Tuesday, March 21, 2017

The Legend of Mrs. Moyer the Computer Teacher: A Story in Three Acts


For practically all of my life, I've loved playing with computers. I suppose I get this love from my late grandfather, who always strived to have the latest technology whenever he could manage it. When I was a small child, we'd sit in his ham radio room playing Pac-Man on his PC for several hours. It was amazing.

Despite this love, I absolutely hated going to my elementary school's computer lab.

I attended James Bowie Elementary School from 1992 to 1998. I look back on those years rather fondly, as I had great teachers, I made several new friends, and, despite the occasional bully, had a wonderful time.

The computer teacher during my fifth and sixth grade years wasn't so wonderful.

I won't use this particular teacher's real name in this story, partially out of professional courtesy, and mostly because I still think she's homicidal. Let's just say that her name is "Mrs. Moyer," even though those that knew her will recognize who I'm talking about anyway.

Mrs. Moyer wasn't really a "teacher" in the conventional sense. She ran the campus computer lab out of a tiny portable building as if it was her own personal fiefdom, which each class got to visit about once a month. Beyond that, she never had a real class of her own.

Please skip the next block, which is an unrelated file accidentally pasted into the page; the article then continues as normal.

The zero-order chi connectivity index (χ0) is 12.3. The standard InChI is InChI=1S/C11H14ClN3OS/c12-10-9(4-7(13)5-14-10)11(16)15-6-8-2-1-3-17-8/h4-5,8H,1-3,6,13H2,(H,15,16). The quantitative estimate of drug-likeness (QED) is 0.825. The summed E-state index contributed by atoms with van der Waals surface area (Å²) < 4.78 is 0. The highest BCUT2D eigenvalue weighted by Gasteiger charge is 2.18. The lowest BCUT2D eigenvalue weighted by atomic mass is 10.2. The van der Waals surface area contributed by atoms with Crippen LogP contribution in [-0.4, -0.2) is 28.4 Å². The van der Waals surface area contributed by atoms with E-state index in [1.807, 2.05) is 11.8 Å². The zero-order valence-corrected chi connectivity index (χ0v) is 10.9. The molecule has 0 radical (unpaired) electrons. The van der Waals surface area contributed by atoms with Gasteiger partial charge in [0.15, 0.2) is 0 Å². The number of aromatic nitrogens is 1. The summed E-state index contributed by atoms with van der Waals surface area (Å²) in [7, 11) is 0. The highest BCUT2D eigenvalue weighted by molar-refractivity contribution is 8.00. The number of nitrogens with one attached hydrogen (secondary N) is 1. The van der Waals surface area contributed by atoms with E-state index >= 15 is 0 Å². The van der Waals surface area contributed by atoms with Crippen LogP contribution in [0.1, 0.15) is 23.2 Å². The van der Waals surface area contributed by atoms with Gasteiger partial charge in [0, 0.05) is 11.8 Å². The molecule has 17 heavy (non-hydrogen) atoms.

And man, we all thought she was the meanest person imaginable. She had a perpetual scowl on her face, and was never happy. Seriously, I thought she was like a bespectacled little toad hopped up on angry pills.

"Sit up straight!" she'd angrily bark at us as she stalked around the lab. "I'm gonna put thumbtacks on the backs of your chairs! Fingers on home row!"

And we weren't bad kids! In hindsight, we had a few class clowns, but overall, I'd say that we were pretty average. Hearing her talk to us, however, you'd think that we were all inmates from Camp Delta at Guantanamo Bay.

Most of the time, computer class would consist of typing exercises, or edutainment games. And if we played games, we had to play them her way.

One time in the computer lab, Mrs. Moyer announced that we were to play Oregon Trail to completion and score a certain point total (or higher), then report our scores to her. From there, you could quit and play whatever you wanted.

At the beginning of this particular version of the game, you chose your profession. She ordered us to choose "farmer" as our profession. I never had much luck with keeping my wagon's passengers alive when I played as "farmer," so I chose "doctor" as my profession.

It paid off. I quickly made it through the game without anyone dying. I was stoked.

But when I went over to report my end point total to Mrs. Moyer, she exploded in a rage.


"But no one in my wagon died--"

"I DON'T CARE!" she yelled, turning red. "I told you that 'farmer' would have given you a higher point total! Go back and do it again!"

I replayed as a farmer. I achieved her point total. Everyone in my wagon died of dysentery.